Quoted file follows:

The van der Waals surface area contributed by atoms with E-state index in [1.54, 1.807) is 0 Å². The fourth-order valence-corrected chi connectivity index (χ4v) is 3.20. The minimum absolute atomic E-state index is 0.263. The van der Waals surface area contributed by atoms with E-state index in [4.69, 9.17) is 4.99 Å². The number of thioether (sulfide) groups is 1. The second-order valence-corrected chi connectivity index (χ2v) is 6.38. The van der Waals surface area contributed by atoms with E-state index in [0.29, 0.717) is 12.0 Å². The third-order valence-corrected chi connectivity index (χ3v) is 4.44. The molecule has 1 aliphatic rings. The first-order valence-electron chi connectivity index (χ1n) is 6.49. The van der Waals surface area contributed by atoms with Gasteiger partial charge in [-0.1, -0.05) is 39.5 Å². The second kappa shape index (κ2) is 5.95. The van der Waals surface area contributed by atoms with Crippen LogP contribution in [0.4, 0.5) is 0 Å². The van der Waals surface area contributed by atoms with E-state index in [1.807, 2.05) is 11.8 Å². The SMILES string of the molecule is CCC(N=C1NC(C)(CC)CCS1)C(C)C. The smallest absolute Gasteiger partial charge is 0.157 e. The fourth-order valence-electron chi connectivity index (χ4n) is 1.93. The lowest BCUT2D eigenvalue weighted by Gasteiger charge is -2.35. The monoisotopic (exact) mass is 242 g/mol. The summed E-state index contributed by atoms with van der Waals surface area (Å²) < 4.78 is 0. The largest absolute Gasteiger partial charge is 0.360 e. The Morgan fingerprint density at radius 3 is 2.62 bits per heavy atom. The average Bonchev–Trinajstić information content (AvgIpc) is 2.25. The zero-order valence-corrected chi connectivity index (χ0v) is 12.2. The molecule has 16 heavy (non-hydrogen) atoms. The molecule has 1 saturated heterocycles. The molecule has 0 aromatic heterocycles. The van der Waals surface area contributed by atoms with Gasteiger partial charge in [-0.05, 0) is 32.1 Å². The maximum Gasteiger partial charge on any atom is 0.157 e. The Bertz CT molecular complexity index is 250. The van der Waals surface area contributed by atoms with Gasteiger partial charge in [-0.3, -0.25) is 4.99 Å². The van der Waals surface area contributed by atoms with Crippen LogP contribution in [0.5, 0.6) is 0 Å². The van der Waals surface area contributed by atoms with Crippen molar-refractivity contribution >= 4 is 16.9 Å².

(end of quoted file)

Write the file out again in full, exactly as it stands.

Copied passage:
The van der Waals surface area contributed by atoms with E-state index in [1.54, 1.807) is 0 Å². The fourth-order valence-corrected chi connectivity index (χ4v) is 3.20. The minimum absolute atomic E-state index is 0.263. The van der Waals surface area contributed by atoms with E-state index in [4.69, 9.17) is 4.99 Å². The number of thioether (sulfide) groups is 1. The second-order valence-corrected chi connectivity index (χ2v) is 6.38. The van der Waals surface area contributed by atoms with E-state index in [0.29, 0.717) is 12.0 Å². The third-order valence-corrected chi connectivity index (χ3v) is 4.44. The molecule has 1 aliphatic rings. The first-order valence-electron chi connectivity index (χ1n) is 6.49. The van der Waals surface area contributed by atoms with Gasteiger partial charge in [-0.1, -0.05) is 39.5 Å². The second kappa shape index (κ2) is 5.95. The van der Waals surface area contributed by atoms with Crippen LogP contribution in [0.4, 0.5) is 0 Å². The van der Waals surface area contributed by atoms with E-state index in [1.807, 2.05) is 11.8 Å². The SMILES string of the molecule is CCC(N=C1NC(C)(CC)CCS1)C(C)C. The smallest absolute Gasteiger partial charge is 0.157 e. The fourth-order valence-electron chi connectivity index (χ4n) is 1.93. The lowest BCUT2D eigenvalue weighted by Gasteiger charge is -2.35. The monoisotopic (exact) mass is 242 g/mol. The summed E-state index contributed by atoms with van der Waals surface area (Å²) < 4.78 is 0. The largest absolute Gasteiger partial charge is 0.360 e. The Morgan fingerprint density at radius 3 is 2.62 bits per heavy atom. The average Bonchev–Trinajstić information content (AvgIpc) is 2.25. The zero-order valence-corrected chi connectivity index (χ0v) is 12.2. The molecule has 16 heavy (non-hydrogen) atoms. The molecule has 1 saturated heterocycles. The molecule has 0 aromatic heterocycles. The van der Waals surface area contributed by atoms with Gasteiger partial charge in [-0.05, 0) is 32.1 Å². The maximum Gasteiger partial charge on any atom is 0.157 e. The Bertz CT molecular complexity index is 250. The van der Waals surface area contributed by atoms with Gasteiger partial charge in [-0.3, -0.25) is 4.99 Å². The van der Waals surface area contributed by atoms with Crippen LogP contribution in [0.5, 0.6) is 0 Å². The van der Waals surface area contributed by atoms with Crippen molar-refractivity contribution >= 4 is 16.9 Å².